Baptist church in Stafford
|• Total||6.1 sq mi (15.7 km2)|
|• Land||6.0 sq mi (15.6 km2)|
|• Water||0.04 sq mi (0.1 km2)|
|• Density||262/sq mi (101.1/km2)|
|Time zone||UTC-8 (Pacific (PST))|
|• Summer (DST)||UTC-7 (PDT)|
|Area code(s)||503 and 971|
|GNIS feature ID||1127510|
Stafford is an unincorporated community, classified as a hamlet, in Clackamas County, Oregon, United States. It is a census-designated place (CDP), with a population of 1,577 as of the 2010 census. The community covers approximately 15.7 km2 (3,900 acres) located in a rough triangle south of Lake Oswego, east of Tualatin, and west of West Linn. Students in the area attend the schools of the West Linn-Wilsonville School District.
Stafford was named by George A. Steel, a prominent Portland pioneer, after his hometown of Stafford, Ohio, in the 1860s. The Stafford School opened in the community in 1892, and the following year the Eastside Electric Railway owned by Steel reached the area. In 1895, the Wanker family moved to the area and bought land where they built a store and tavern, an area later to become Wankers Corner at the intersection of Stafford Road and Borland Road. It has frequently been noted on lists of unusual place names. The two buildings currently located at Wanker's Corner are the Wanker's Country Store and the Wanker's Corner Saloon and Cafe. It is not a recognized community, it has never had a post office, nor does it consistently appear on maps of Oregon (although the AAA map of Oregon shows it in an inset). The United States Geological Survey classifies Wankers Corner as a "locale": "a place at which there is or was human activity".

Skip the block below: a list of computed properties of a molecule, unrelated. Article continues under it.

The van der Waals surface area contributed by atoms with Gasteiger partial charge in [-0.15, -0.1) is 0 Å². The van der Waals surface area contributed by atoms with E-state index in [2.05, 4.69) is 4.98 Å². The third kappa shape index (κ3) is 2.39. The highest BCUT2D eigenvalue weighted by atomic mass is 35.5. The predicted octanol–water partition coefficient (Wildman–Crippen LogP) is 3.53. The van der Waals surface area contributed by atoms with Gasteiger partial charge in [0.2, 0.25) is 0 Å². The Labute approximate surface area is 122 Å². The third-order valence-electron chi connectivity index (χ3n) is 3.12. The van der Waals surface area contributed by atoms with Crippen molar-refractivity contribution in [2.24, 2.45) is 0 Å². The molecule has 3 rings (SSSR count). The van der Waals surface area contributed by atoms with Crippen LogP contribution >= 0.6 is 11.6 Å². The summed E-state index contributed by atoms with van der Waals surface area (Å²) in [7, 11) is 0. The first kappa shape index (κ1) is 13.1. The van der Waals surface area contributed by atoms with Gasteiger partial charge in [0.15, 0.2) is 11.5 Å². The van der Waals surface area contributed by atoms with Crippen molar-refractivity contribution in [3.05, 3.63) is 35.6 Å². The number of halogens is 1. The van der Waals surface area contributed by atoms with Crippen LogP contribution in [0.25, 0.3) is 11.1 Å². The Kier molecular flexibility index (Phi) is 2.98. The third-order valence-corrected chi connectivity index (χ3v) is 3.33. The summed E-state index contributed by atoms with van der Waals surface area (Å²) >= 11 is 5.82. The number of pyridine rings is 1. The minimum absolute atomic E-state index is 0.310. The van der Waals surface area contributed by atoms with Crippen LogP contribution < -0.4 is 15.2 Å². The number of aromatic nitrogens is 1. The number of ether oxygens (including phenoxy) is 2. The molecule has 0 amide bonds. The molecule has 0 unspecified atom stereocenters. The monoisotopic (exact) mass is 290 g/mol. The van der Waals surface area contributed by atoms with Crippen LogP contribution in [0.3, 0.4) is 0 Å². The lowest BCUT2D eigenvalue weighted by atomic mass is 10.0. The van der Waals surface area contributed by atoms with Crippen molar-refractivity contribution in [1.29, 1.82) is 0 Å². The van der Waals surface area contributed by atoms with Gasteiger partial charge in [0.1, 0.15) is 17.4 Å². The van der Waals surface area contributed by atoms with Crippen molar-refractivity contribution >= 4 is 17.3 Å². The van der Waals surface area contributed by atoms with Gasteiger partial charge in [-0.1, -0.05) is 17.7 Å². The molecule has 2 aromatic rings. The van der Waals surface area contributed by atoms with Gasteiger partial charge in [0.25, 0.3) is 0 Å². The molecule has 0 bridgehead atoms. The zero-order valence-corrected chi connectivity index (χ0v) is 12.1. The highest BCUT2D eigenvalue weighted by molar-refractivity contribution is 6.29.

Parts of the Stafford area were proposed to be added to the Portland area's urban growth boundary in 1995. Eventually 830 acres (3.4 km2) were added, but later removed after a court fight that ended in 2001 at the Oregon Court of Appeals. In November 2006, the residents of Stafford voted 344-30 to form a hamlet, the second Oregon community to do so (after Beavercreek).
- "Geographic Identifiers: 2010 Demographic Profile Data (G001): Stafford CDP, Oregon". U.S. Census Bureau, American Factfinder. Archived from the original on March 10, 2015. Retrieved March 9, 2015.
- Tims, Dana (August 24, 2006). "Graphics: Stafford timeline". The Oregonian. p. 13.
- Parker, Quentin (2010). Welcome to Horneytown, North Carolina, Population: 15: An insider's guide to 201 of the world's weirdest and wildest places. Adams Media. pp. xii.
- "Feature Query Results". United States Board on Geographic Names, United States Geological Survey. Retrieved 2010-09-21.
- "Feature Class Definitions". United States Board on Geographic Names, United States Geological Survey. Retrieved 2010-09-21.
- Tims, Dana (2006-11-22). "Once divided, Stafford unites as a hamlet". The Oregonian. Retrieved 2006-12-11.
- Jones, Philip N.; Henderson, Jean (1992). Bicycling the Backroads of Northwest Oregon. The Mountaineers Books. pp. 72–73. ISBN 0-89886-340-6.